Confession: I Judge Books By Their Covers

Guilty, guilty, guilty! I’m absolutely and undeniably one of those people who judges a book by its cover.


Look, this is how I see it: if a cover doesn’t capture my attention, then what are the chances the story will? Boring cover must mean boring story line, right?

Yes, I fully admit this is a horrible attitude. But it’s the truth. I don’t have the patience to sit and read every synopsis. I need to know immediately whether a book is worth my time. I want bright colors that pop, gloomy colors that haunt, flashy fonts, intricate designs, breathless imagery…All of it plays a key role in my decision to purchase, check out, or even borrow a book.

And, whether you know it or not, those seemingly shallow things play a key role in your decision too.

One of my favorite college courses was Consumer Behavior Studies (Don’t roll your eyes or yawn. That class rocked!). It was fascinating to discover the intricacies of the human psyche and comprehend the various factors that people consider during their decision-making process. Well, guess what? Imagery is a HUGE factor! Colors. Artwork. Wording! Each tiny, but significant detail triggers emotions and memories and desires in our brains, driving us to reach out and pick up a product. In this case, a book.

Think of it this way: Books are like flowers. The prettier they are, the more likely they’ll be plucked.


I own more books than I can count (11 shelves, one mantle, and plenty of floor space worth). And out of all those hundreds of books, over 85% of them were purchased because of their cover. The other 15% were chosen because of the author’s name/reputation, social media hype, or a reliable recommendation. So, clearly–at least for this particularly consumer–the cover is what sells a book. It’s not the title. It’s not the synopsis (I hardly even read those anymore). It’s all, all, all about that vital design and whether or not it grabs my attention.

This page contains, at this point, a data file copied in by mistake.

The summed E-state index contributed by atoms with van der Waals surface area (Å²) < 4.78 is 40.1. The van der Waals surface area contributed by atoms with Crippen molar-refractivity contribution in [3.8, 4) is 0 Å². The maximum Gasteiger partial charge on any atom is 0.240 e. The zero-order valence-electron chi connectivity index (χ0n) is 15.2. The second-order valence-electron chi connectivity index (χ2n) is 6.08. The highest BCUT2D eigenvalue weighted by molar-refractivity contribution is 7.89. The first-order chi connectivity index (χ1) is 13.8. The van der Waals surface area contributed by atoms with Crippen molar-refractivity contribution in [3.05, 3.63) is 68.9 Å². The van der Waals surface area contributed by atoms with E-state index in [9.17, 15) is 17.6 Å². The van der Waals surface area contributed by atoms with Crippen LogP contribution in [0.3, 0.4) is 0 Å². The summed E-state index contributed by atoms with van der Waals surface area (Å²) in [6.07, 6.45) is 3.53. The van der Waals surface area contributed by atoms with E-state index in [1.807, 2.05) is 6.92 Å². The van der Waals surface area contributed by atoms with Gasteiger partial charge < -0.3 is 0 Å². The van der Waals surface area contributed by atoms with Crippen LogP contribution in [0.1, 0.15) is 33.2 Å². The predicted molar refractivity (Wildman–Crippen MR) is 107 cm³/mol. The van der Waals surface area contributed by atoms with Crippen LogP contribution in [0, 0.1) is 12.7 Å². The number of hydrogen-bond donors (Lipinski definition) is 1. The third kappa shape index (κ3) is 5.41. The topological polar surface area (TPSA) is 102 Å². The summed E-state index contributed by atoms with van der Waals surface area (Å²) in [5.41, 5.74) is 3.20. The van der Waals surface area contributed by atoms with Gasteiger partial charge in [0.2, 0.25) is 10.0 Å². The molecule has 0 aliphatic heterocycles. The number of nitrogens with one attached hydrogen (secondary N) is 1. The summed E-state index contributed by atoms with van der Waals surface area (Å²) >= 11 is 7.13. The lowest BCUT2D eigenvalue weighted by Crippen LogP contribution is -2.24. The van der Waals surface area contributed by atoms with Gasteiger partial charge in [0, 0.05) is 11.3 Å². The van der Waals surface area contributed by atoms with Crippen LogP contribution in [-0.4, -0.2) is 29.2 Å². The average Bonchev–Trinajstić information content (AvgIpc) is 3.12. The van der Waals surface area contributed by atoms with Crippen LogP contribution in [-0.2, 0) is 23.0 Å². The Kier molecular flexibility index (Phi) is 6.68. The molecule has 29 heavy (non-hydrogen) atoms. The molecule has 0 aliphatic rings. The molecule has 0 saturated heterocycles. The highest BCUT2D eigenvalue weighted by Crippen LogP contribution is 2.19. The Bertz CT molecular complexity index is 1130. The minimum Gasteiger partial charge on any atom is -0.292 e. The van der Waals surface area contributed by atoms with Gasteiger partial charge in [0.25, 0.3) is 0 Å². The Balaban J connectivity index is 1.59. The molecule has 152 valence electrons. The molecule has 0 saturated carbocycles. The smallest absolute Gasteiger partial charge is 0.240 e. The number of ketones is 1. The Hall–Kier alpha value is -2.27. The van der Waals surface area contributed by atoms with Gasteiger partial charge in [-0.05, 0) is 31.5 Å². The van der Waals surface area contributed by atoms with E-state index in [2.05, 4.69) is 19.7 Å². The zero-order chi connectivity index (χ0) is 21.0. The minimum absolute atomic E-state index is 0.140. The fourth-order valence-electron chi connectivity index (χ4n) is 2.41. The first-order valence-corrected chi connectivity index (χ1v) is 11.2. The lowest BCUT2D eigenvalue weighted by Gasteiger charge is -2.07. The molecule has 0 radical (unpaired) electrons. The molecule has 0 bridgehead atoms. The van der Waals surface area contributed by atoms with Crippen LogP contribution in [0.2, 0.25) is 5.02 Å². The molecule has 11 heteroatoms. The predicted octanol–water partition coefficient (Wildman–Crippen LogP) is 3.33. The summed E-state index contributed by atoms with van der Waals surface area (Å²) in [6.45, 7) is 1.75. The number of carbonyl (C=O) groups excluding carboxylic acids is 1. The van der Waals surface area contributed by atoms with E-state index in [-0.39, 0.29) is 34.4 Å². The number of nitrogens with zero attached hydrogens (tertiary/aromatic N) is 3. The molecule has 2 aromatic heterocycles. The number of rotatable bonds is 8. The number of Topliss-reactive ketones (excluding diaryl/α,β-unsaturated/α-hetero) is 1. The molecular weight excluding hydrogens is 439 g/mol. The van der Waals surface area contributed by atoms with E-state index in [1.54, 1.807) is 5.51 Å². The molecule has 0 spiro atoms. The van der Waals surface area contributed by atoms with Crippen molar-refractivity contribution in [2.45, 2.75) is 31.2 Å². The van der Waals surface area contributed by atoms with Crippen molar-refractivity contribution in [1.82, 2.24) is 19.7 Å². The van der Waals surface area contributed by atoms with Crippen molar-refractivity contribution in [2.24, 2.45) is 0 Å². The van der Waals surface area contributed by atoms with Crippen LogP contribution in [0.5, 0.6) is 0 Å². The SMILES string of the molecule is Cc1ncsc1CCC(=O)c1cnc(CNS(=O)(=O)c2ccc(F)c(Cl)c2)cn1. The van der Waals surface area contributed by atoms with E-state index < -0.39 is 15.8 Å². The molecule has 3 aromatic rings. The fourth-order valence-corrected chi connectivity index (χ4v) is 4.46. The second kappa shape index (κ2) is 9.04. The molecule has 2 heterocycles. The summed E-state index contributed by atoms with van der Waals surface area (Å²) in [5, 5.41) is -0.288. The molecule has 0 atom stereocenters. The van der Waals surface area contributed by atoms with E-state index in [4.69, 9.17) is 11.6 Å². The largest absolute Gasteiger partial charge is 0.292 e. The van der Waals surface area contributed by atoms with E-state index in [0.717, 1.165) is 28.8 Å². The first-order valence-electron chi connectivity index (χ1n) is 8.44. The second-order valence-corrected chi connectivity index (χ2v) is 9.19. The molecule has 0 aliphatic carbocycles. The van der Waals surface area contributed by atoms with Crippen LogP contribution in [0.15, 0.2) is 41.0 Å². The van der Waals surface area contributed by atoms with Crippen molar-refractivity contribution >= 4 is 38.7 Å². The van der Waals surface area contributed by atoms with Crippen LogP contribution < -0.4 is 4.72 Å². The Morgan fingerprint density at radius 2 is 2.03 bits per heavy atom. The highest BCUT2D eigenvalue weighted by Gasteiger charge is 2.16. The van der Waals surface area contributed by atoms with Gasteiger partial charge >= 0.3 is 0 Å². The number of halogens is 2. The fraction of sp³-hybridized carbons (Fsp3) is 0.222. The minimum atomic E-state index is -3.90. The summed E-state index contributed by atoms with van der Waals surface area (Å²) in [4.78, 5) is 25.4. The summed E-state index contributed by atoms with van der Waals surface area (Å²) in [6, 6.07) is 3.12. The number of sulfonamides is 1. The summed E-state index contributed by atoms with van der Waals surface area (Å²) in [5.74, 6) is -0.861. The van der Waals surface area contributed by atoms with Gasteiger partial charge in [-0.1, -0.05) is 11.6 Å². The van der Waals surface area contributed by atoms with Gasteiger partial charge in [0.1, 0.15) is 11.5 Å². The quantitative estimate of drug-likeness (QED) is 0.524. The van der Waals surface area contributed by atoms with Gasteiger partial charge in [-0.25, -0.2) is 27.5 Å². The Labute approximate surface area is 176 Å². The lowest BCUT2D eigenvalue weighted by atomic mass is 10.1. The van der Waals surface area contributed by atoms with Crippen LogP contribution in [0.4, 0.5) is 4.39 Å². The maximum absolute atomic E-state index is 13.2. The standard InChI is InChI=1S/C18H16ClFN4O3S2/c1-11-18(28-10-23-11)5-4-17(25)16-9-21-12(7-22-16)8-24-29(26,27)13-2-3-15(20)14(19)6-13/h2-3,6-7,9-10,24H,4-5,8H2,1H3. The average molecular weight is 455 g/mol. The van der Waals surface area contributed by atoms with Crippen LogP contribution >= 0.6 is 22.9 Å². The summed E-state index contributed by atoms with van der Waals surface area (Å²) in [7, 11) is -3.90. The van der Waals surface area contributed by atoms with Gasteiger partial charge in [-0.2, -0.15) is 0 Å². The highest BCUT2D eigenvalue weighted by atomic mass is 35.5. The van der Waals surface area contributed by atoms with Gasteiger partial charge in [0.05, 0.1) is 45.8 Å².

Here is my book “plucking” process:


  1. I scan a shelf/box/table, noting all colors and fonts. Nothing else matters at this point.
  2. A book JUMPS out at me. I eagerly pick it up and inspect it closer.
  3. The author. Yes, this is important to me. If I see an author that I’m not fan of, then I’ll forsake the eye-catching cover and move on. For example, after reading Gone Girl (don’t yell at me!) I know I’ll never buy another book by Gillian Flynn. It’s nothing personal whatsoever. I’m simply not a fan of her genre and style.
  4. Next on the inspection list: The title. To me, it’s better than a synopsis. A title gives me my first taste of the story. It teases, it taunts and, hopefully, it intrigues. If not, well…bye bye book.
  5. By this point, I’m usually sold. Yep, you heard me. Pretty cover? Check! Acceptable author name? Check! Good title? Check! However, if I still have doubts, I glance at the blurbs on the front/back.
  6. And if I’m still not sold after the blurbs–but the cover is just too cool to give up on it–then I swiftly skim the synopsis.
  7. At last, I make my final decision: get the book, or not? And, yes, as I debate, I stare at the cover! Gasp!

Believe it or not, this entire process takes me less than a minute. It’s quick, it’s dirty and it’s harsh. And, yeah, it’s unfair. But it’s reality.


Now, is this a wonderful, winning strategy? No. Just like anything that’s judged by its outer beauty, a dazzling book cover doesn’t always mean a dazzling story. Ahem…


And have I missed out on some great stories? Definitely. However, if I read every synopsis of every book on a shelf, I’d literally never leave the bookstore or library.

So that’s my confession today. I believe that if a book wants to be “plucked”, it better have a cover with a “come hither” look–of course, a wink and shimmy wouldn’t hurt either ;-). Otherwise, it’s bound to get lost amongst the papery masses.

3 thoughts on “Confession: I Judge Books By Their Covers

  1. Your process is much like mine…quick and be done with it. I don’t have time to browse—there’s reading to do! Nice post and I’ll swing by again to see what further tidbits you have to say about this writerly world.


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